Frederick Humphrey

Information about birth

Date of birth:
Place of birth:
Hildenborough, Kent, England, United Kingdom

General information

Journeyman / House Painter

Army information

England, United Kingdom
British Expeditionary Force
Service number:
 —  Manchester Regiment, 16th Bn.  (Last known unit)

Information about death

Date of death:
Place of death:
Clapham Junction, Zonnebeke, Belgium
Cause of death:
Killed in action (K.I.A.)


Distinctions and medals 2

Points of interest 2

#1 Place of birth
#2 Place of death (approximate)

My story

On the 30th of July Private Humphrey Frederick of the 16th (Service) Battalion Manchester Regiment part of the 90th Brigade of the 30th division was in the assembly trenches in Sanctuary Wood, only 50 yards from the German positions in Sanctuary Wood. The following day, Tuesday 31st of July, Commonwealth forces would advance, in what is known as the battle of Pilckem Ridge. The 30th Division would attack at 3.50 a.m. with the 21st and the 90th Brigade. The 90th Brigade would advance with the 16th in the centre and the 18th Manchester’s on their right, whilst on their left the 1st Worcester’s. Once the 16th and 18th would have captured the Blue Line, their first objective, the 17th Manchester’s would pass through the 16th and advance in the direction of the second objective.
At zero hour, 3.50 a.m. the 90th Brigade moved forward through Sanctuary Wood under the cover of a powerful barrage. They encountered no enemy counter barrage, and the first dozen causalities were incurred as their initial wave advanced too quickly into its own protective barrage. The German trenches in Sanctuary Wood, described by the British as Jackdaw Support were quickly overrun by the 16th and 18th. The 16th first objectives were between Clapham Junction and a position just North of Surbiton Villas. This involved crossing the Ypres-Menin Road. However, because of the difficulties in establishing communication and the loss of direction in the devastated landscape, the fighting degenerated into small individual actions. A company managed to take the first objective in the Jackdaw Support trench. C company arrived at Clapham Junction, while a group of B company even winded up at the stables of Stirling Castle, due South of Clapham Junction.
Within an hour and a half after the attack commenced there reined complete chaos amongst the attackers. Men of over eight battalions were now crossing the Ypres-Menin road. Many of them were cut down by German machine guns, located on the higher ground at Glencorse Wood. After clearing the dugouts at Surbiton Villas, the 16th established a strong point there. The 16th and 18th then started mopping up the lines in the direction of Clapham Junction. In an attempt to continue the attack the 17th leapfrogged through the positions of the 16th. The attack was without success and the 17th was unable to reach the second objective and had to dig in under heavy enemy fire. From 5.00 a.m. the German artillery started shelling the whole area of Sanctuary Wood, making any communications with the Brigade Headquarter virtually impossible. The position of the Manchester’s was desperate but no knowledge of their circumstances was known at the Brigade HQ.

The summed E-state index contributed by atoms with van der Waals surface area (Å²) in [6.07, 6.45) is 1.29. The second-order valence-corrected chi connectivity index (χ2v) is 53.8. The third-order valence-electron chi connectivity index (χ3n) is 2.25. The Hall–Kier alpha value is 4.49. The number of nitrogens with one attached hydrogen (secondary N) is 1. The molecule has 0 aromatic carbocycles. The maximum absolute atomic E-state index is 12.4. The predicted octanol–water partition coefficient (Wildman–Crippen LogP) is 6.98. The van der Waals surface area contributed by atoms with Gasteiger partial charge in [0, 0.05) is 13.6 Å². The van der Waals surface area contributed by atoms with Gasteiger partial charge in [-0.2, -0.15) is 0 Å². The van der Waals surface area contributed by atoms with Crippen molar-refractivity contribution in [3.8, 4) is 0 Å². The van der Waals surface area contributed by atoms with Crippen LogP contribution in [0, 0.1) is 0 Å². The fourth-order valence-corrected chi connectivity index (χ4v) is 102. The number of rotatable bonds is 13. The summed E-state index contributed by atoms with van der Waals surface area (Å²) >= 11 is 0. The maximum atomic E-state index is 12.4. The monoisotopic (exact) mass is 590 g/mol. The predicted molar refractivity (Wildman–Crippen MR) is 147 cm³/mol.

By mid-day on the 31st of July it started raining, filling the shellholes with water. Drowning was now a serious threat to the badly wounded. Progress by units in support became difficult. After 36 hours agonising in the mud the 16th, 17th and 18th were relieved on the morning of the 1st of August.
The 16th Manchester’s listed 230 casualties. Private Humphrey Frederick of the 16th died on the 2nd of August 1917. We presume that Private Humphrey succumbed of his wounds from the battle on the 31st of July and the 1st of August. Private Humphrey was probably buried on the battlefield or behind the lines but his grave must have been lost.

Sources 3

16 Battalion Manchester Regiment (The National Archives, Kew (TNA) WO 95/2339/1).
Further reference
McCarthy C., The Third Ypres Passchendaele. The Day-by-Day Account, (London, Arms & Armour Press, 1995, pg. 22-23).
Sources used
Stedman M., Manchester Pals 16th, 17th, 18th, 19th, 20th, 21st, 22nd + 23rd Battalions of Manchester Regiment: A History of the Two Manchester Brigades, (London, Leo Cooper, 1994, pg 172-176).
Sources used

More information 3